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Heavy Vehicle Compliance Program

The Roads and Maritime Services requires that drivers of heavy vehicles present their vehicles for inspection at Heavy Vehicle Safety Stations (HVSS) throughout NSW. It does this to ensure compliance with the heavy vehicle regulations.

Failure to stop at a HVSS is an offence. It can also result in close scrutiny of the vehicle’s use and related records.

Where are the Heavy Vehicle Safety Stations Located?

In January 2021 there were eight HVSS operating in NSW. The locations  were:

  • Mount Boyce (Great Western Highway)
  • Mount White (northbound and southbound on the M1 Motorway)
  • Marulan (northbound and southbound on the Hume Highway)
  • Twelve Mile Creek (Pacific Highway)
  • Chinderah (Pacific Highway)
  • Pine Creek (Pacific Highway)
  • Halfway Creek (Pacific Highway)
  • Bell (Bells Line of Road)
  • Kankool (New England Highway)

Who Must Stop at a Heavy Vehicle Safety Station?

Generally all heavy vehicles with a gross vehicle mass (GVM) exceeding eight tonnes must enter the HVSS.

Some HVSS have different rules relating to the times at which and size of vehicles which must enter. These rules are displayed on fixed and variable illuminated signs at the entrance to the HVSS. Drivers of heavy vehicles need to ensure that they are aware of the locations of the HVSS, are aware of the signs, and follow the directions carefully.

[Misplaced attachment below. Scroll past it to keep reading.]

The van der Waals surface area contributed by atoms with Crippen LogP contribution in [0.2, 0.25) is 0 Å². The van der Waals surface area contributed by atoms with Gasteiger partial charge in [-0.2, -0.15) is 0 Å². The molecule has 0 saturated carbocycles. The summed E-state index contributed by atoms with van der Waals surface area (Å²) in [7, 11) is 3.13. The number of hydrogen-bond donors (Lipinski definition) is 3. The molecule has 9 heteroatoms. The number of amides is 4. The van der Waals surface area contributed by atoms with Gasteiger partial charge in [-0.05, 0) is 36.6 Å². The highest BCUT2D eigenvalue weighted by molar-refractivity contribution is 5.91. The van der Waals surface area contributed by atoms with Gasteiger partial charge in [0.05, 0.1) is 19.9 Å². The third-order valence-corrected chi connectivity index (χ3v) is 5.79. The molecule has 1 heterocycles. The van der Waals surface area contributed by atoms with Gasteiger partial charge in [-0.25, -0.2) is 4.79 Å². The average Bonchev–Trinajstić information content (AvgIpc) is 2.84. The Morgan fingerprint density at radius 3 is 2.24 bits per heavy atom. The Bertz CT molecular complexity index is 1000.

What Happens if I Fail To Stop at the Station?

It is an offence to fail to stop at a HVSS when required.

Roads and Maritime Services operates Safe-T-Cams at the HVSS sites to ensure compliance with the requirement to enter. If a heavy vehicle fails to enter the cameras will capture a photograph of the number plate so that the registered operator can be identified.

The offence is usually dealt with in court. This means that the Roads and Maritime Services will issue a Court Attendance Notice requiring the driver to attend court for the matter to be finalised.

Roads and Maritime Services is also likely to issue a Notice to Produce to the registered operator of the vehicle requiring them to nominate the identity of the driver and provide transport records. These records will be carefully checked to identify any other offences committed during the journey, such as driver fatigue offences. It is not uncommon for a person charged with an offence of failing to stop to also be charged due to errors in their work diaries or other records.

What are the Penalties for Failing to Stop?

The maximum penalty that a court can impose for failing to stop at a HVSS is a fine of $6850.

If you require any further information on HVSS or any other legal matter call us on 1300 038 223 or send us an email.

Aurhett Barrie - Solicitor – Sydney

This article was written by Aurhett Barrie - Solicitor – Sydney

As a former Judge’s Associate Aurhett has rare insight into how cases are heard and decided. This knowledge allows him to persuasively advocate for his clients’ interests, both inside and outside of a courtroom. He has spent his career practising exclusively in criminal and traffic law and has advised hundreds of clients on an extensive range of matters. He takes...

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